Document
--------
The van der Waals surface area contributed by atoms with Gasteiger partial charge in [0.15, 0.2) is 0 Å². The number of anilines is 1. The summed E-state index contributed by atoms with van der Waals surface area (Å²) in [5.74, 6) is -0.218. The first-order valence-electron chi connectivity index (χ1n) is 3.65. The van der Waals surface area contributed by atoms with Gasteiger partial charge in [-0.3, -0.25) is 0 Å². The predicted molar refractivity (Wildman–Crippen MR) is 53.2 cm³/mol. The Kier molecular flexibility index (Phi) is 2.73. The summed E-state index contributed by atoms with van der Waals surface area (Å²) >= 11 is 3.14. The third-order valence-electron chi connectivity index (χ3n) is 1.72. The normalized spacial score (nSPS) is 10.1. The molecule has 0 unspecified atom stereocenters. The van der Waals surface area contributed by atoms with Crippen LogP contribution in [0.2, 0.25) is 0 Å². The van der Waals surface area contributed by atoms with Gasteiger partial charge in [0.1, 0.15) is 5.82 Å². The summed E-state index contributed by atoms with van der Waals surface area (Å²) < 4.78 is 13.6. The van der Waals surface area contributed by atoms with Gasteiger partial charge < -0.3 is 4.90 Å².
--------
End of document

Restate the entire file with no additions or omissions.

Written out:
The van der Waals surface area contributed by atoms with Gasteiger partial charge in [0.15, 0.2) is 0 Å². The number of anilines is 1. The summed E-state index contributed by atoms with van der Waals surface area (Å²) in [5.74, 6) is -0.218. The first-order valence-electron chi connectivity index (χ1n) is 3.65. The van der Waals surface area contributed by atoms with Gasteiger partial charge in [-0.3, -0.25) is 0 Å². The predicted molar refractivity (Wildman–Crippen MR) is 53.2 cm³/mol. The Kier molecular flexibility index (Phi) is 2.73. The summed E-state index contributed by atoms with van der Waals surface area (Å²) >= 11 is 3.14. The third-order valence-electron chi connectivity index (χ3n) is 1.72. The normalized spacial score (nSPS) is 10.1. The molecule has 0 unspecified atom stereocenters. The van der Waals surface area contributed by atoms with Crippen LogP contribution in [0.2, 0.25) is 0 Å². The van der Waals surface area contributed by atoms with Gasteiger partial charge in [0.1, 0.15) is 5.82 Å². The summed E-state index contributed by atoms with van der Waals surface area (Å²) < 4.78 is 13.6. The van der Waals surface area contributed by atoms with Gasteiger partial charge < -0.3 is 4.90 Å².